There has been a need for an inexpensive water saving valve which can be easily attached to existing faucets, such as kitchen sink faucets, for example, and is convenient to use. This need is not met adequately by faucet valves designed to sense the presence of a potential user, or those having a self-closing foot operated valve or switch, or those having a timing mechanism.

U.S. Pat. No. 4,181,987 discloses an add-on valve mechanism which can be easily mounted between the faucet spout and outlet nozzle on a sink fixture. It comprises a spring-loaded ball which can be unseated from a conical valve seat by manual operation of a flip lever on the side of the valve housing. The device has a snap action and is designed to have its valve remain either in a full-on or full-off position until the operator applies a force to the flip lever. The flip-action swing range of the flip lever from the full-off position before it flips completely to the full-on position does not permit the operator to conveniently push the lever to only a partly-on self-closing position while collecting the flowing water or washing with it.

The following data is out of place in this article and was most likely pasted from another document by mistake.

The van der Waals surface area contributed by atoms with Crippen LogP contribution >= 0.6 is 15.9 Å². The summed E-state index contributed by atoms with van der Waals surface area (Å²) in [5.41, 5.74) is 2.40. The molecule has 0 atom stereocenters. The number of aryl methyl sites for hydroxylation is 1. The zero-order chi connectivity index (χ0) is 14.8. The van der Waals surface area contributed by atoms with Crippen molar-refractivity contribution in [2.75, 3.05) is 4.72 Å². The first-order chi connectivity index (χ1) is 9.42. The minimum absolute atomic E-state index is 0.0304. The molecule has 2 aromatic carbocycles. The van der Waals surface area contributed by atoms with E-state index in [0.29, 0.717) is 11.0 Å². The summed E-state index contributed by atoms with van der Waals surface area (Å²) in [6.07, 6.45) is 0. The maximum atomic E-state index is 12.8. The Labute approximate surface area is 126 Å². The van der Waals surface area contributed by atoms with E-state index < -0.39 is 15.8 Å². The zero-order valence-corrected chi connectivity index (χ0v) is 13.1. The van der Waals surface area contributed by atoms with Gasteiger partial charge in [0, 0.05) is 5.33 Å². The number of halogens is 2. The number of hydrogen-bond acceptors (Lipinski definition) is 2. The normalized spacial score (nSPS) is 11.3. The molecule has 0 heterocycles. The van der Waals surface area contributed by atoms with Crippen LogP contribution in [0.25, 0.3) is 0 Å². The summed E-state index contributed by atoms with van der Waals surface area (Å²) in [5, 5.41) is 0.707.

The present invention provides a simple to install and use device that may be placed between the faucet and aeration nozzle in a normal sink installation, or includes an aeration device and operates when the valve system of the faucet is supplying water. The device includes a pair of coacting actuation levers that can easily be activated by the fingers, the back of the hand or a glass etc. The invention can be operated with equal ease by either the right or left hand.

The actuation levers of the invention are normally positioned vertically downward and extend to a level lower than the faucet outlet nozzle. For normal operation one or both of the levers is moved backward in a range of about 10 to 50 degrees, to turn the water on. When the levers are released they will self-return to the off position. The levers can also be rotated about 90 degrees forwardly or rearwardly to a fully-on position clear of the sink so that the faucet can function in the normal manner by its valve system.